A hessian guide to the proper care and maintenance of your records and sound equipment, part III – sound equipment and storage

To finish this guide, we’ll review sound equipment and the proper manner of storaging your CDs, tapes and vinyl records.

Sound equipment

stereo

We won’t stop here to review all kind of sound reproduction systems available in the market, for that would take many lines of text. A general rule that can be said about sound equipment shall, instead, be mentioned: that is, when you buy a new piece of equipment, give it a try at the store. Bring one of your CDs and check for the following:

– Bass and mids response.
– Speaker response @ full volume, although many stores won’t be so enthusiast about that test.

The ideal would be for you to buy one of those multi-unit hi-fi equipments that can be mounted on top of each other. Those usually are the best, for the reason that you can buy each unit from different sources and assemble your own, personalized system.

Your system needs to be dusted periodically, optimally once a day, to prevent particles of dust to reach any delicate part of the equipment, such as the lens from the CD player or the tape head. I’ve found that keeping a disc inside the CD player and a tape inside the deck while not using the stereo prevents this, in part. Also, be sure to put a piece of cardbox on top of the ventilation holes of the equipment so that dust and others don’t penetrate through them. Just make sure that you take the cardbox out when you’re using the stereo! Those ventilation holes are there for a reason, and if you obstruct them, your system may malfunction out of the heating of the components.

Your CD unit should be cleaned periodically. Electronics stores sell a kind of special CDs with little brushes on them that are made specially for the task of cleaning the lens of the unit. Using those with a once-a-month frequency can greatly augment the lifespan of the CD player.

For the tape deck, regular cleansing of the head with isopropyl alcohol is recommended. Buy a box of cotton buds and use it to apply a small amount of alcohol on the playback and recording heads. If there’s oxide, apply the cotton tip until it is removed. Give it a few seconds to dry out. Also, in the same way clean the tape guides and capstan (if you don’t know what I’m talking about, refer to this diagram). The pinch roller should also be cleaned in the same manner, this time using a mixture of water with a pinch of washing-up liquid. Do not use alcohol for the pinch roller, as it is made of rubber.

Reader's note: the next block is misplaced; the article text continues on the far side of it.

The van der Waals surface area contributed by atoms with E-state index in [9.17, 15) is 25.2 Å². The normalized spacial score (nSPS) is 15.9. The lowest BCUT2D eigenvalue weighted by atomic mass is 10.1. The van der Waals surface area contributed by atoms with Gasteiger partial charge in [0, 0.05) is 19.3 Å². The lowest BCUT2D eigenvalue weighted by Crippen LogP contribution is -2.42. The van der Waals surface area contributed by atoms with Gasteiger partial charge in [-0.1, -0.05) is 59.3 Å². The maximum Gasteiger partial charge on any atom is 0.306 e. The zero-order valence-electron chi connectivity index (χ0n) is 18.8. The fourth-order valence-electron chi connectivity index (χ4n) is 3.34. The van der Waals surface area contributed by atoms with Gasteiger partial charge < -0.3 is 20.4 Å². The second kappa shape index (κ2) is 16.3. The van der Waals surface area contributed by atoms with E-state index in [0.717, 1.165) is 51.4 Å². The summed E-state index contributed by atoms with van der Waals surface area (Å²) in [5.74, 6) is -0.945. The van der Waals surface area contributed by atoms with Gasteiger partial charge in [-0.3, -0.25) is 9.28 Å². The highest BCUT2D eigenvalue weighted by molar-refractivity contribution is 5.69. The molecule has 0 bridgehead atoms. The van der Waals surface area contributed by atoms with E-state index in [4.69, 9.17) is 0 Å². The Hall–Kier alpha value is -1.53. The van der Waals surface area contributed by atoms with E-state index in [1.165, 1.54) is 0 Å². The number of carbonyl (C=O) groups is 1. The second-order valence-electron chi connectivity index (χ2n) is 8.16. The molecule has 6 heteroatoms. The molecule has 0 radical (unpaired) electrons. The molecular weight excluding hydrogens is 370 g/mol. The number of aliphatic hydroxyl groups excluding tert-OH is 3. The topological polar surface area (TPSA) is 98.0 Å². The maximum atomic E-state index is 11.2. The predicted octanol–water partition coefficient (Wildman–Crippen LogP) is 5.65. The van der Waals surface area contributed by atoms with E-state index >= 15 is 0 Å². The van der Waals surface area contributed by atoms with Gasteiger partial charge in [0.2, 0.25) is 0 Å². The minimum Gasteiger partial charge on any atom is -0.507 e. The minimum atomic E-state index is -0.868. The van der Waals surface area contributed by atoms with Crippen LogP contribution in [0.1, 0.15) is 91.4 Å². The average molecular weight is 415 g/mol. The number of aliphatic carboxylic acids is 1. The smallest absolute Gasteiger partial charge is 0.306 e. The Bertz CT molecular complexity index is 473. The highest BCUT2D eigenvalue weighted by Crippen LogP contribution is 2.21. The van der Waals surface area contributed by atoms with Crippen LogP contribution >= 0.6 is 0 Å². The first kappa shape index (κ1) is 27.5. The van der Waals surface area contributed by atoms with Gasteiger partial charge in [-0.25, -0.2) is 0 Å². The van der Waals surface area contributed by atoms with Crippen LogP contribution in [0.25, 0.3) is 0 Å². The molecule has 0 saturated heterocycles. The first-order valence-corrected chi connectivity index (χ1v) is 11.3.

Demagnetisation fo the tape decks is also recommendable. With use, the tape heads and guides tend to accumulate a magnetic charge that not only can interfere with the appropiate playback of the cassette, but an also destroy its high frequency content (remember what we learned about the sour relationship between tapes and magnets?). There are cassette-shaped, battery-powered demagnetisers available in commerce. Those should be applied to your decks once a month.

On vinyl record players, the following tips should be followed:

– The stylus should be cleaned with a special kind of brush. This should be applied along the cantilever, in the direction pointed by the stylus. See here
– As stylus wears out, it eventually needs to be replaced. Have yours checked once a year by a specialist – usually someone who sells record players and related equipment. He will tell you if your stylus needs to be changed.
– Place your record player on a stable, solid surface.
– Dust it every once in a while.

Storage

cds

This one is simple: keep your vinyl, CDs and tapes in their respective cases, and always store and stack them vertically, that way you avoid the deformation of the cases and the disc itself, in the case of vinyl. Obviously, the environment in which you store your records should have respectable temperature and humidity rates and be as clean as possible.

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